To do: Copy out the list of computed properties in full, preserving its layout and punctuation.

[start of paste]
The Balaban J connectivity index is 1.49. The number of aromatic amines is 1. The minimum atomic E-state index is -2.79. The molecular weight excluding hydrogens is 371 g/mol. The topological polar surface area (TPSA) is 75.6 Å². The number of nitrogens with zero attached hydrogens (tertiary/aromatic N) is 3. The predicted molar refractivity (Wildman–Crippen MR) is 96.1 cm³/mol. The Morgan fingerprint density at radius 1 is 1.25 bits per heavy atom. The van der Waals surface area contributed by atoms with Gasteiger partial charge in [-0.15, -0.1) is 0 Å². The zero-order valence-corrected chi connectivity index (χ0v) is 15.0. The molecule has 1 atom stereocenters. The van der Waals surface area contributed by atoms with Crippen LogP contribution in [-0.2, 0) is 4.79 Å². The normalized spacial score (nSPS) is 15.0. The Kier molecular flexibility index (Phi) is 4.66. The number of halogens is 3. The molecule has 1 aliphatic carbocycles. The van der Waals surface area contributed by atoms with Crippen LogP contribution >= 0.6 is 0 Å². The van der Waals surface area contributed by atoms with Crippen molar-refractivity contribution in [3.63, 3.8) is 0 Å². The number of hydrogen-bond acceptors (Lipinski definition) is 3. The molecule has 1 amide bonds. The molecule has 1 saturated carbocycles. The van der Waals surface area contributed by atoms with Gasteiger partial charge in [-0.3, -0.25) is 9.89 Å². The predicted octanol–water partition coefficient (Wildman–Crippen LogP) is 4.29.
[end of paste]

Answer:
The Balaban J connectivity index is 1.49. The number of aromatic amines is 1. The minimum atomic E-state index is -2.79. The molecular weight excluding hydrogens is 371 g/mol. The topological polar surface area (TPSA) is 75.6 Å². The number of nitrogens with zero attached hydrogens (tertiary/aromatic N) is 3. The predicted molar refractivity (Wildman–Crippen MR) is 96.1 cm³/mol. The Morgan fingerprint density at radius 1 is 1.25 bits per heavy atom. The van der Waals surface area contributed by atoms with Gasteiger partial charge in [-0.15, -0.1) is 0 Å². The zero-order valence-corrected chi connectivity index (χ0v) is 15.0. The molecule has 1 atom stereocenters. The van der Waals surface area contributed by atoms with Crippen LogP contribution in [-0.2, 0) is 4.79 Å². The normalized spacial score (nSPS) is 15.0. The Kier molecular flexibility index (Phi) is 4.66. The number of halogens is 3. The molecule has 1 aliphatic carbocycles. The van der Waals surface area contributed by atoms with Crippen LogP contribution >= 0.6 is 0 Å². The van der Waals surface area contributed by atoms with Crippen molar-refractivity contribution in [3.63, 3.8) is 0 Å². The number of hydrogen-bond acceptors (Lipinski definition) is 3. The molecule has 1 amide bonds. The molecule has 1 saturated carbocycles. The van der Waals surface area contributed by atoms with Gasteiger partial charge in [-0.3, -0.25) is 9.89 Å². The predicted octanol–water partition coefficient (Wildman–Crippen LogP) is 4.29.